Can you believe that this challenge is over? I’ll be sending an email this weekend about the surprises I’d promised but for now–our last challenge. Lots of our challenges have brought us to this point. Making objections, asking questions, and using your voice are all skills you must learn in order to be a strong advocate. But even with these skills, it can be hard to advocate for yourself.

You’ll fight for your friends, but not your own freedom. You’ll do anything for your team, but not your own needs. And you’ll battle to the death for your children, but not for your own perspective to be heard and honored. When we’re done advocating for others, we often have nothing left to advocate for ourselves. 

Today’s challenge–TRY TO ADVOCATE FOR YOURSELF.  It starts with being prepared. Know what you feel strongly enough about that you’re willing to fight for yourself. Not everything deserves a fight, but when you know what does you are more ready for battle. Then, know your argument, and the counter argument. When you have that kind of preparation, you’re ready for the moments when you lose your train of thought.  Be patient, with yourself and with others. And finally, look at things from as many points of view as possible. Gain perspective, and your advocacy is more likely to succeed.

Once you’ve stood up, used your voice and set your own boundaries, you find the power to do so for others. Be your own best advocate.

 

How will you advocate for yourself today?

3 thoughts on “TRIAL DAY 30-ADVOCATE

  1. Heather, Thank you or the 30 Day Trial Challenge. Awesome teachings with each day. I will keep them close when encountering challenges: )) Thank you for bringing your valuable knowledge to us.

  2. Know my argument:
    Many people are becoming their own worst enemy. As a result, they make themselves irrelevant, all the while holding themselves on a pedestal, never seeing their situation. Worse yet, they drive others down, too. Many assume and pre-decide a verdict. A knee jerk spiral begins maybe with anger. It continues with other disruptions, finally turning into back stabbing. Perhaps the person, without a word, expects a certain behavior or something else. He or she goes on the attack. When the expected doesn’t happen, he or she complains to others (gossips). A group attack can emerge and spread, subtly and disturbingly.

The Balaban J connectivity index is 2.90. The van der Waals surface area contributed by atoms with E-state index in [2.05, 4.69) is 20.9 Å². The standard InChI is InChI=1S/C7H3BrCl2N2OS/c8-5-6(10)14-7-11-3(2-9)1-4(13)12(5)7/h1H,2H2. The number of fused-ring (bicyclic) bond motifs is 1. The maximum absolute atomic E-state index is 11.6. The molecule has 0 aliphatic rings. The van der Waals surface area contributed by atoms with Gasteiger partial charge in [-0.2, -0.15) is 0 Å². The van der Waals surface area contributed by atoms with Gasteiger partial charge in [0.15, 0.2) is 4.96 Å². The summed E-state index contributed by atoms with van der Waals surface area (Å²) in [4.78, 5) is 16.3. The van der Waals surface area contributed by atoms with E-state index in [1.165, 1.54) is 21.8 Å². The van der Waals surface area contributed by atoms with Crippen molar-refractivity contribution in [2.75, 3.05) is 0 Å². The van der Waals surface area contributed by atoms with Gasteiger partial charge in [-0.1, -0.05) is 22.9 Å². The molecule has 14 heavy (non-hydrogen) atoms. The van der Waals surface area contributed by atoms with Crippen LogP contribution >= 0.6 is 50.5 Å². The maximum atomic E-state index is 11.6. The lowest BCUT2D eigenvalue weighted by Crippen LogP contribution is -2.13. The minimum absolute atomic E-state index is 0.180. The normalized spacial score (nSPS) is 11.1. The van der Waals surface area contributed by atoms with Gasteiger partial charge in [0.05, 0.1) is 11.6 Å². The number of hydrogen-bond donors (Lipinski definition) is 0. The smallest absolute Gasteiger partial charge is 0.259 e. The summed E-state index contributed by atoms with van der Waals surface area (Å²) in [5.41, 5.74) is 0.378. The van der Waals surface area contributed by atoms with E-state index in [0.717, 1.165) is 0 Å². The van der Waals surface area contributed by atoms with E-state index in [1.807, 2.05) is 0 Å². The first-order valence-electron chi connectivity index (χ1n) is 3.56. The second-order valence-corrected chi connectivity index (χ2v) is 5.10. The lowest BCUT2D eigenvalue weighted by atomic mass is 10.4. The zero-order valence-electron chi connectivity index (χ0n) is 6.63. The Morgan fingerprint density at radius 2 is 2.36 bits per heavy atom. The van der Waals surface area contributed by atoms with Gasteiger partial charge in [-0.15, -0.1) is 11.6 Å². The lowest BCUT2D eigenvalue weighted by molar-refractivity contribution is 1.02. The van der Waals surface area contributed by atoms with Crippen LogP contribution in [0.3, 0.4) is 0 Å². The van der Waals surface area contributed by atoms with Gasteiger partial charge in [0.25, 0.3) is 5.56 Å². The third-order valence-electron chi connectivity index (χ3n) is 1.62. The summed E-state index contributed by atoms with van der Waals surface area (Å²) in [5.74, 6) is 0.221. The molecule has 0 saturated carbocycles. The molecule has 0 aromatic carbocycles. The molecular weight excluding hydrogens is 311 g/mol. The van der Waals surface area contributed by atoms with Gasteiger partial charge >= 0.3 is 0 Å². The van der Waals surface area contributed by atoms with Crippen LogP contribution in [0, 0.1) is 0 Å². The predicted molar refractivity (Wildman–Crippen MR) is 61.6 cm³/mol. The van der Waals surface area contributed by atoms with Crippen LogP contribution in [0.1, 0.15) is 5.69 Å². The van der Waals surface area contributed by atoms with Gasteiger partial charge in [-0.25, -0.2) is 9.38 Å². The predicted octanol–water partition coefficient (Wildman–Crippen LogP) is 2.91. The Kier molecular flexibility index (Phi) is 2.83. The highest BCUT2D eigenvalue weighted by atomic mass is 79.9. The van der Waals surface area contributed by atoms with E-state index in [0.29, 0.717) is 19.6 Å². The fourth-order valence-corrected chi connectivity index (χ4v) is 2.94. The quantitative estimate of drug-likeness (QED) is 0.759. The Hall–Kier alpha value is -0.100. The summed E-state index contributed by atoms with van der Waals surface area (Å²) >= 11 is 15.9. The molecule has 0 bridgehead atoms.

It has become more and more difficult to have meaningful conversations. Furthermore, it is increasingly difficult bring about something new and bold and have people engage with it. Even the smartest people are sensitive and think within a tiny box. It’s a lot about convenience, and much more.

    I don’t want it to be, that people don’t see where they are at and where they can go, all the while noting their discomfort and spreading it to others. .

    Know the counter arguments. (I’ll be ready for the moments when I lose my train of thought).
    “My assumption is right. The person deserves ‘punishment.’”
    I’m good. I don’t need this arduous task of understanding.

    Be patient with myself and with others:
    This is the hardest of all things.

    Look at things from as many points of view as possible:
    I see long term mind broadening as something people do when they are ready. Some will never be ready. Some are happy where they are.
    Many more points to come.

    Gain perspective:
    I will go over the obstacles at the outset, and it isn’t an obstacle anyway.

    My advocacy is likely to succeed:
    In whatever small way, I intend to succeed. I aim to bring things out of hiding. When there is no tool, I’ll make one.

    Marshall Goldsmith wrote a book called, “What Got You Here Won’t Get You There.”

    The book I imagine writing is “What Didn’t Get Me There Got Me Here.” I was a sore thumb outlier until now, but I stayed that way (no credit to me — couldn’t help it).

    My “here:” I am fortunate to work with imaginative, fearless, persistent, innovative thought leaders. We work forward together.

    I say, “Be relevant. Continually develop a broad and agile mind to thrive in this VUCA world (volatility uncertainty complexity, ambiguity).”

    Thank you Heather, for your courage, generosity, persistence, and intelligence.

  3. Thank you Heather, the 30 Day trial was very thought provoking. I enjoyed everyday and there were days it was exactly what I needed.

    Take care
    Jayne

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